There is a lot of discussion around trans issues but credible figures are hard to come by. There are no high quality figures available, but the best source is probably the Office of National Statistics. I raided two of their more recent publications and cross referenced a bit to derive some probably credible figures. In short, doing the arithmetic, we can deduce that there are 58,000 transwomen, 48,000 transmen and 114,000 non-binary people in the UK.
The first of their documents is:
“An estimated 1.4 million people aged 16 years and over (2.7% of the UK population) identified as lesbian, gay or bisexual (LGB) in 2019, an increase from 1.2 million (2.2%) in 2018. The LGB population comprised 1.6% identifying as gay or lesbian and 1.1% as bisexual.”
“In 2019, the proportion of men identifying as lesbian, gay or bisexual (LGB) increased from 2.5% to 2.9% (754,000) and women identifying as LGB rose from 2.0% to 2.5% (677,000) (see Figure 2). Men (2.1%) were almost twice as likely than women (1.1%) to identify as gay or lesbian. Conversely, women (1.4%) were more likely than men (0.8%) to identify as bisexual. This represents a continuation of trends observed since 2014.”
Regionally, ranges from 2.1% in the East to 3.8% in London.
The second reasonably credible source is:
This was a large survey using self-selecting respondents. Self selection obviously introduces potential biases from political or activism based responses and LGBT is notably an area that suffers greatly in this regard, especially currently in Trans issues. Generally, where a figure is provided it should be interpreted as the number who made that claim rather than simply taken at face value. It is also possible some respondents made multiple submissions.
“Sixty one percent of respondents identified as gay or lesbian and a quarter (26%) identified as bisexual. A small number identified as pansexual (4%), asexual (2%) and queer (1%).”
“Thirteen percent of the respondents were transgender (or trans). Of the total sample, 6.9% of respondents were non-binary (i.e. they identified as having a gender that was neither exclusively that of a man nor a woman), 3.5% were trans women (i.e. they had transitioned from man to woman at some point in their life) and 2.9% were trans men (i.e. they had transitioned from woman to man).”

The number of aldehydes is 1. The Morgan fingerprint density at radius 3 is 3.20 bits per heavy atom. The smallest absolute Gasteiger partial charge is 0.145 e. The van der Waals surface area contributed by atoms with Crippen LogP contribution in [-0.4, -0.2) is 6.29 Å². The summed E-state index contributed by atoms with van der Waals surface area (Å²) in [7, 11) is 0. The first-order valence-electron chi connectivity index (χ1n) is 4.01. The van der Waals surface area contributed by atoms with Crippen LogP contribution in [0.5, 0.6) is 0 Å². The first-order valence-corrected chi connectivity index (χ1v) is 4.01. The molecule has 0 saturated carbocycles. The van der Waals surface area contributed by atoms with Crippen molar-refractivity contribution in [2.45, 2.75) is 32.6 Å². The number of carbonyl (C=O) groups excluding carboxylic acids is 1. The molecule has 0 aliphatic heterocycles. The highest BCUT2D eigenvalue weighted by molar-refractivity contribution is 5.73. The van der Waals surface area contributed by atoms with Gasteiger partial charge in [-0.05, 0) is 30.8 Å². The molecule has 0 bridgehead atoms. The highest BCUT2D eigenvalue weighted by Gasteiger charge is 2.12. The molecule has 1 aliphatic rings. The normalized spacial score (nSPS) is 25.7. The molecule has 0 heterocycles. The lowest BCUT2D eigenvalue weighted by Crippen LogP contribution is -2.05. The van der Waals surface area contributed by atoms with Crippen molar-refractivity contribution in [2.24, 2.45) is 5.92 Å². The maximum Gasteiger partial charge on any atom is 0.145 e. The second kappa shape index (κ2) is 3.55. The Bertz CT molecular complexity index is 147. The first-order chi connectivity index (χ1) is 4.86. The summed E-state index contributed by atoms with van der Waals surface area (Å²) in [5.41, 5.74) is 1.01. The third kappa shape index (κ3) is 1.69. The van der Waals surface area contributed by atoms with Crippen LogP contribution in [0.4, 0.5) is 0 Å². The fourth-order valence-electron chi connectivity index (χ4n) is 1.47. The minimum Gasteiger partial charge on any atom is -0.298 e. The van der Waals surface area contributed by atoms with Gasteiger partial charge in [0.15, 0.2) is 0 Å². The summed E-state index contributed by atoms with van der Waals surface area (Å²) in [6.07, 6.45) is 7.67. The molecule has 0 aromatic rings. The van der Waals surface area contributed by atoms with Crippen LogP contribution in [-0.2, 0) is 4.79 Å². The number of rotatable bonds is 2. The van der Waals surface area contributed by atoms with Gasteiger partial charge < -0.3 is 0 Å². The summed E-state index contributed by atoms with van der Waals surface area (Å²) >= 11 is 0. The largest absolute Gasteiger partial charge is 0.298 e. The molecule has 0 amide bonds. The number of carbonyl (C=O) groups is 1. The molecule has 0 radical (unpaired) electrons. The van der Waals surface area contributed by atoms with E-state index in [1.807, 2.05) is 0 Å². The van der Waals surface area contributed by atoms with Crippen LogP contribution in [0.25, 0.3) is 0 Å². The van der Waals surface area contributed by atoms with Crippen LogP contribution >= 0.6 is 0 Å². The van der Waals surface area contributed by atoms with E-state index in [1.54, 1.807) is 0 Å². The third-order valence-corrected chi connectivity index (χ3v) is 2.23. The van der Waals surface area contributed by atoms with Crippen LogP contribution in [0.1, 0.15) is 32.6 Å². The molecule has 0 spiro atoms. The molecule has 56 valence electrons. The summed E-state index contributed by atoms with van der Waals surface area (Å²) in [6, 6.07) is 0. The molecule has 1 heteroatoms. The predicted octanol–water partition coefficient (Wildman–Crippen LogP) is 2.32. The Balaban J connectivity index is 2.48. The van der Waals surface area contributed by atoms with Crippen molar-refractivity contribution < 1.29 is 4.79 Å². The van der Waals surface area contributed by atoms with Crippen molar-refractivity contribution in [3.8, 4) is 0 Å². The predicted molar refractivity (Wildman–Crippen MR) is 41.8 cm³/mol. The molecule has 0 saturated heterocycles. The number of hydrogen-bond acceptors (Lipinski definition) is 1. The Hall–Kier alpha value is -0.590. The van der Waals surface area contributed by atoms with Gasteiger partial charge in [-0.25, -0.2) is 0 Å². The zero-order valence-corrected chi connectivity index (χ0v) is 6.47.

From the 2019 sexual orientation survey, we know how many are LGB, so if 13% of LGBT are T, then that indicates around 220,000 trans people. (That compares to Stonewall’s activist figure of 600,000 which must be assumed to be a self-serving exaggeration with very low credibility and can therefore be disregarded.) In the next few months, the early results of the 2021 UK Census will be published and that will include numbers of people in the various LGBT groups. Sadly, even before they are published, we know we must distrust their accuracy since given the socio-political and social media environment at the time, some people may have given inaccurate answers for political, ideological or social reasons. Until then, 220,000 is the most credible figure we’re likely to get. We then get some stats in the LGBT Survey on the breakdown of that 220,000 trans people.
“Younger trans respondents were more likely than older respondents to identify as non-binary. For example, 57% of trans respondents under 35 were non-binary compared with 36% of those aged 35 or over. Younger respondents were also more likely to be trans men (26% of trans respondents under 35 were trans men compared with 10% aged 35 or over) and less likely to be trans women (17% of trans respondents under 35 were trans women compared with 54% aged 35 or over). This age profile partly accords with the referral figures to the children and adolescent gender identity services where the majority of referrals in 2016-17 were for people assigned female at birth (1,400 of the 2,016 referrals – 69%).”
There is therefore a huge increase in the number of young trans people (under 35) who are transmen, 26% compared to just 10% of those over 35, while only 17% of young trans people were transwomen compared to 54% of the older group. Far more young women and far fewer young men are becoming transgender, as opposed to non-binary. Doing the arithmetic, we can deduce that there are 58,000 transwomen, 48,000 transmen and 114,000 non-binary people in the UK. These figures are unlikely to be accurate, but are still probably the most credible estimate until we have the 2021 Census results.